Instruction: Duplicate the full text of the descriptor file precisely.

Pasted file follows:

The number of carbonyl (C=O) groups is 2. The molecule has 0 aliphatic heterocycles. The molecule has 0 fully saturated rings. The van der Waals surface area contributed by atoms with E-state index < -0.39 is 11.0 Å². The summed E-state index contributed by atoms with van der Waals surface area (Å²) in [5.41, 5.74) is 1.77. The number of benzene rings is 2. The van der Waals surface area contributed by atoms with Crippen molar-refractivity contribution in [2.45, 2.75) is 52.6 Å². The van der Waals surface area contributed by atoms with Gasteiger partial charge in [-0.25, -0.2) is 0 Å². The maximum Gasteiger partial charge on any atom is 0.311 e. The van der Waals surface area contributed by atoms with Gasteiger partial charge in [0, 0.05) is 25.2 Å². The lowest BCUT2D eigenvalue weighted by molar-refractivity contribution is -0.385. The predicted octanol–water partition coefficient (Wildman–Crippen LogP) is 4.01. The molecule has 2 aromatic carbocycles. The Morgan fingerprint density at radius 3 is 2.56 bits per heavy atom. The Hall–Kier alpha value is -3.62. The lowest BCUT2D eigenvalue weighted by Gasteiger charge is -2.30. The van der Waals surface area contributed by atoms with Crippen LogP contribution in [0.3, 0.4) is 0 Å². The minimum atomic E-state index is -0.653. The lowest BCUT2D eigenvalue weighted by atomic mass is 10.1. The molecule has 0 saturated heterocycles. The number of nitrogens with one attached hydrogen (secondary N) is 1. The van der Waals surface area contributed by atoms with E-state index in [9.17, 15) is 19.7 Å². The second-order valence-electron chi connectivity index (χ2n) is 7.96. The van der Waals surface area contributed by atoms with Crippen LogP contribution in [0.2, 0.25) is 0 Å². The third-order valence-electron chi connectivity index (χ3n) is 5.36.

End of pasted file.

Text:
The number of carbonyl (C=O) groups is 2. The molecule has 0 aliphatic heterocycles. The molecule has 0 fully saturated rings. The van der Waals surface area contributed by atoms with E-state index < -0.39 is 11.0 Å². The summed E-state index contributed by atoms with van der Waals surface area (Å²) in [5.41, 5.74) is 1.77. The number of benzene rings is 2. The van der Waals surface area contributed by atoms with Crippen molar-refractivity contribution in [2.45, 2.75) is 52.6 Å². The van der Waals surface area contributed by atoms with Gasteiger partial charge in [-0.25, -0.2) is 0 Å². The maximum Gasteiger partial charge on any atom is 0.311 e. The van der Waals surface area contributed by atoms with Gasteiger partial charge in [0, 0.05) is 25.2 Å². The lowest BCUT2D eigenvalue weighted by molar-refractivity contribution is -0.385. The predicted octanol–water partition coefficient (Wildman–Crippen LogP) is 4.01. The molecule has 2 aromatic carbocycles. The Morgan fingerprint density at radius 3 is 2.56 bits per heavy atom. The Hall–Kier alpha value is -3.62. The lowest BCUT2D eigenvalue weighted by Gasteiger charge is -2.30. The van der Waals surface area contributed by atoms with Crippen LogP contribution in [0.3, 0.4) is 0 Å². The minimum atomic E-state index is -0.653. The lowest BCUT2D eigenvalue weighted by atomic mass is 10.1. The molecule has 0 saturated heterocycles. The number of nitrogens with one attached hydrogen (secondary N) is 1. The van der Waals surface area contributed by atoms with E-state index in [9.17, 15) is 19.7 Å². The second-order valence-electron chi connectivity index (χ2n) is 7.96. The van der Waals surface area contributed by atoms with Crippen LogP contribution in [0.2, 0.25) is 0 Å². The third-order valence-electron chi connectivity index (χ3n) is 5.36.